Chimpanzee Tracking In Uganda: Chimpanzee tracking is the practice of strolling through woods in order to obtain a sight of the intriguing primates that swing about the forest trees.
The thick subterranean rain forest in Kyambura gorge to the wetlands along Kazinga river are among the five important habitats in Queen Elizabeth National Park.
The stunning Kyambura gorge is located in Queen Elizabeth National Park, 30 kilometers from the loge. It is also known as the Valley of the Apes and is located in the eastern section of the well-known Queen Elizabeth National Park. If you visit the Gorge, you will experience a different world; it is drained by the Kyambura River and features a rainforest close to the equator. Just enough sunshine reaches the tops of the trees. The subsurface vegetation is vibrant and lush. And if you come to see this gorge, you will not return home the same, but with something to write and discuss.
The environment at Kyambura Gorge is similar to that of the famed chimps; it is distinguished by towering, dense trees and subterranean rainforest vegetation. Seasonally, the trees bear fruit. Because of the presence of their main meal (fruits), the chimps have a pleasant stay.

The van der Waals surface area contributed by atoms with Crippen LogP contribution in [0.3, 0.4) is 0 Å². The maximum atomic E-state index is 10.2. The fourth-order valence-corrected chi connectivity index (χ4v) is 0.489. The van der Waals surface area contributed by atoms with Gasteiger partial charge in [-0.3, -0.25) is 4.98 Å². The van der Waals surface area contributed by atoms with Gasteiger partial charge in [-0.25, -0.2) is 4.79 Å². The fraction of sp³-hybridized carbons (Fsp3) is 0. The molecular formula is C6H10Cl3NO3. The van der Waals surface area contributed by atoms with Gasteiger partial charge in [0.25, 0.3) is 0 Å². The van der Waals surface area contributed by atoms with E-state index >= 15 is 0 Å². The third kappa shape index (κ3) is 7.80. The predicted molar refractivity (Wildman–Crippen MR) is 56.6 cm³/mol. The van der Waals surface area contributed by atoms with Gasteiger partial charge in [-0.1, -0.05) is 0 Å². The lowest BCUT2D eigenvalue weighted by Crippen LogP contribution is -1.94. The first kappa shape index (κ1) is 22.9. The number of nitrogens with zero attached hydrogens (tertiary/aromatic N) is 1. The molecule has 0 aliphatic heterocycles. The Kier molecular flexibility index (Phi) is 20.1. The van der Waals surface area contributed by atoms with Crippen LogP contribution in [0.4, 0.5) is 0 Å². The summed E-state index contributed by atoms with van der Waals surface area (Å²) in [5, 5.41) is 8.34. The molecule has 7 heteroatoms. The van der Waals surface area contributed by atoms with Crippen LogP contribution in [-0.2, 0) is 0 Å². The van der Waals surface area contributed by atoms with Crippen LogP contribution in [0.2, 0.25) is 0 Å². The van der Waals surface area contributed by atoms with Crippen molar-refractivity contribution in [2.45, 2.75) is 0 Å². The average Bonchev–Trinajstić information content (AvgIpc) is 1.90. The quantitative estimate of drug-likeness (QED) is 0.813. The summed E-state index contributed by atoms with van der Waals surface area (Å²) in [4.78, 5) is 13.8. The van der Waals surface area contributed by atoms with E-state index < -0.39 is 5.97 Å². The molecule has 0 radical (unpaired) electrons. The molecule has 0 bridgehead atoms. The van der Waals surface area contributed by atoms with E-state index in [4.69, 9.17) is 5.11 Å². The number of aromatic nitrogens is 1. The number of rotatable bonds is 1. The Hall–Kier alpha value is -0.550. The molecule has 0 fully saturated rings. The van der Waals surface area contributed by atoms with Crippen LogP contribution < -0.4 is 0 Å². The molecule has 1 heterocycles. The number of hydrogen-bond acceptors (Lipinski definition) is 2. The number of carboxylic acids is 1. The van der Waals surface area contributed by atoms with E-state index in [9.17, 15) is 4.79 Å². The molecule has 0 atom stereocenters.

Kyambura Gorge contains a mobile chimp group that is more mobile than chimps in other national parks like as Kibale. Uganda’s wildlife department named more than 24 chimps in July 2013. When a visitor pays a visit, they have an 80% probability of seeing habituated chimps.
There’s something special about the chimps located at Kyambura Gorge in Queen Elizabeth National Park. Almost all of them are habituated chimps in Queen Elizabeth National Park, which means they are comfortable with humans and can carry out their behaviors in their presence. Chimpanzees can also be found in places such as Kibale National Park. However, it is only by chance that a tourist would see one habituated chimp in Kibale National Park since they are so numerous and mobile in the jungle.
Aside from being tall and prolific throughout the seasons, the trees’ branches are readily twisted. This makes the task of constructing nests by these chimps simple. Chimpanzees build nests on tree branches by bending them together and then lining them with twigs to make the nests sturdy.